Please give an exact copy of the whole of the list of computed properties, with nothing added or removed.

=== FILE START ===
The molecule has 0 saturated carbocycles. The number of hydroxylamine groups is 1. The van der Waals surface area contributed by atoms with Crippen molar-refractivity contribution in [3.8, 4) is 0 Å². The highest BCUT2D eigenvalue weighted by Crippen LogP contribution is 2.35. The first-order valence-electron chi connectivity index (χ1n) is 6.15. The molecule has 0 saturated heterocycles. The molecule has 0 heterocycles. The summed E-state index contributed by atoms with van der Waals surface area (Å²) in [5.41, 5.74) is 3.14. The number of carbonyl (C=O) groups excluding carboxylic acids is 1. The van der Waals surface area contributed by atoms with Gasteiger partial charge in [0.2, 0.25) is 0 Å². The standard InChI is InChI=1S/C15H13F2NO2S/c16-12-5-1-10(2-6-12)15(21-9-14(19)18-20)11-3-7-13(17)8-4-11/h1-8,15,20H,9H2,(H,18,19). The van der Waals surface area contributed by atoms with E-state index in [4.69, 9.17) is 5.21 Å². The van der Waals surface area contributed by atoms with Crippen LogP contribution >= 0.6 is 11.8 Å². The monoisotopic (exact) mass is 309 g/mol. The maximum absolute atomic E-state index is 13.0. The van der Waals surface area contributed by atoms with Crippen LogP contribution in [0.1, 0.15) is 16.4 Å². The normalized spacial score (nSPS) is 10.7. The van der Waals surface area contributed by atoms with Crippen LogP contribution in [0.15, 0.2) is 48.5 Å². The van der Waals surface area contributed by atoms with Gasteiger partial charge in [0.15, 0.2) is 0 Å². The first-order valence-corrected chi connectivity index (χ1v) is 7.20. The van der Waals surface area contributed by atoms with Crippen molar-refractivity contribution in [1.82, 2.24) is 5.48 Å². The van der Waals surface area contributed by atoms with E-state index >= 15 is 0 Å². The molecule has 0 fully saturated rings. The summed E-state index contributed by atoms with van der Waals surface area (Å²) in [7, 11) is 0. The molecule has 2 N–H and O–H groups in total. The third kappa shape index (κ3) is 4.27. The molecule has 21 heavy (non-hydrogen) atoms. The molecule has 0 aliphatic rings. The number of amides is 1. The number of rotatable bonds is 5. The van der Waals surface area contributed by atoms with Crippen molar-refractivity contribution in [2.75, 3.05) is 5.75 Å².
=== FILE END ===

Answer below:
The molecule has 0 saturated carbocycles. The number of hydroxylamine groups is 1. The van der Waals surface area contributed by atoms with Crippen molar-refractivity contribution in [3.8, 4) is 0 Å². The highest BCUT2D eigenvalue weighted by Crippen LogP contribution is 2.35. The first-order valence-electron chi connectivity index (χ1n) is 6.15. The molecule has 0 saturated heterocycles. The molecule has 0 heterocycles. The summed E-state index contributed by atoms with van der Waals surface area (Å²) in [5.41, 5.74) is 3.14. The number of carbonyl (C=O) groups excluding carboxylic acids is 1. The van der Waals surface area contributed by atoms with Gasteiger partial charge in [0.2, 0.25) is 0 Å². The standard InChI is InChI=1S/C15H13F2NO2S/c16-12-5-1-10(2-6-12)15(21-9-14(19)18-20)11-3-7-13(17)8-4-11/h1-8,15,20H,9H2,(H,18,19). The van der Waals surface area contributed by atoms with E-state index in [4.69, 9.17) is 5.21 Å². The van der Waals surface area contributed by atoms with Crippen LogP contribution >= 0.6 is 11.8 Å². The monoisotopic (exact) mass is 309 g/mol. The maximum absolute atomic E-state index is 13.0. The van der Waals surface area contributed by atoms with Crippen LogP contribution in [0.1, 0.15) is 16.4 Å². The normalized spacial score (nSPS) is 10.7. The van der Waals surface area contributed by atoms with Crippen LogP contribution in [0.15, 0.2) is 48.5 Å². The van der Waals surface area contributed by atoms with Gasteiger partial charge in [0.15, 0.2) is 0 Å². The first-order valence-corrected chi connectivity index (χ1v) is 7.20. The van der Waals surface area contributed by atoms with Crippen molar-refractivity contribution in [1.82, 2.24) is 5.48 Å². The van der Waals surface area contributed by atoms with E-state index >= 15 is 0 Å². The molecule has 0 fully saturated rings. The summed E-state index contributed by atoms with van der Waals surface area (Å²) in [7, 11) is 0. The molecule has 2 N–H and O–H groups in total. The third kappa shape index (κ3) is 4.27. The molecule has 21 heavy (non-hydrogen) atoms. The molecule has 0 aliphatic rings. The number of amides is 1. The number of rotatable bonds is 5. The van der Waals surface area contributed by atoms with Crippen molar-refractivity contribution in [2.75, 3.05) is 5.75 Å².